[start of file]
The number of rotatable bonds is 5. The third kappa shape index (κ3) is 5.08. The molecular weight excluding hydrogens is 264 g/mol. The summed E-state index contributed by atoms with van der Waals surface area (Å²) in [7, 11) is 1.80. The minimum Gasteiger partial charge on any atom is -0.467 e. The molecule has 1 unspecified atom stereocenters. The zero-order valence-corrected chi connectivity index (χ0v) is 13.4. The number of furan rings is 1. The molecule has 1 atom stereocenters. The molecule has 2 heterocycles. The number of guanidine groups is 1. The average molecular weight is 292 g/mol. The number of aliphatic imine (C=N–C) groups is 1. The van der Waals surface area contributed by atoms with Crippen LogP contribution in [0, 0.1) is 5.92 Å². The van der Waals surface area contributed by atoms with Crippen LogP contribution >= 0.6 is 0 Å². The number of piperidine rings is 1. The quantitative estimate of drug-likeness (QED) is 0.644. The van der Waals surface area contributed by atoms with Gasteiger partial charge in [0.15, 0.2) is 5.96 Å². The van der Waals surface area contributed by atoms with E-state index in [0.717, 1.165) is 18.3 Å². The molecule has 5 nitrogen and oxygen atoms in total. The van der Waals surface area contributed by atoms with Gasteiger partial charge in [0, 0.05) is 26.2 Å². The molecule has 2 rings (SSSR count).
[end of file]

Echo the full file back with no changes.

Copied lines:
The number of rotatable bonds is 5. The third kappa shape index (κ3) is 5.08. The molecular weight excluding hydrogens is 264 g/mol. The summed E-state index contributed by atoms with van der Waals surface area (Å²) in [7, 11) is 1.80. The minimum Gasteiger partial charge on any atom is -0.467 e. The molecule has 1 unspecified atom stereocenters. The zero-order valence-corrected chi connectivity index (χ0v) is 13.4. The number of furan rings is 1. The molecule has 1 atom stereocenters. The molecule has 2 heterocycles. The number of guanidine groups is 1. The average molecular weight is 292 g/mol. The number of aliphatic imine (C=N–C) groups is 1. The van der Waals surface area contributed by atoms with Crippen LogP contribution in [0, 0.1) is 5.92 Å². The van der Waals surface area contributed by atoms with Crippen LogP contribution >= 0.6 is 0 Å². The number of piperidine rings is 1. The quantitative estimate of drug-likeness (QED) is 0.644. The van der Waals surface area contributed by atoms with Gasteiger partial charge in [0.15, 0.2) is 5.96 Å². The van der Waals surface area contributed by atoms with E-state index in [0.717, 1.165) is 18.3 Å². The molecule has 5 nitrogen and oxygen atoms in total. The van der Waals surface area contributed by atoms with Gasteiger partial charge in [0, 0.05) is 26.2 Å². The molecule has 2 rings (SSSR count).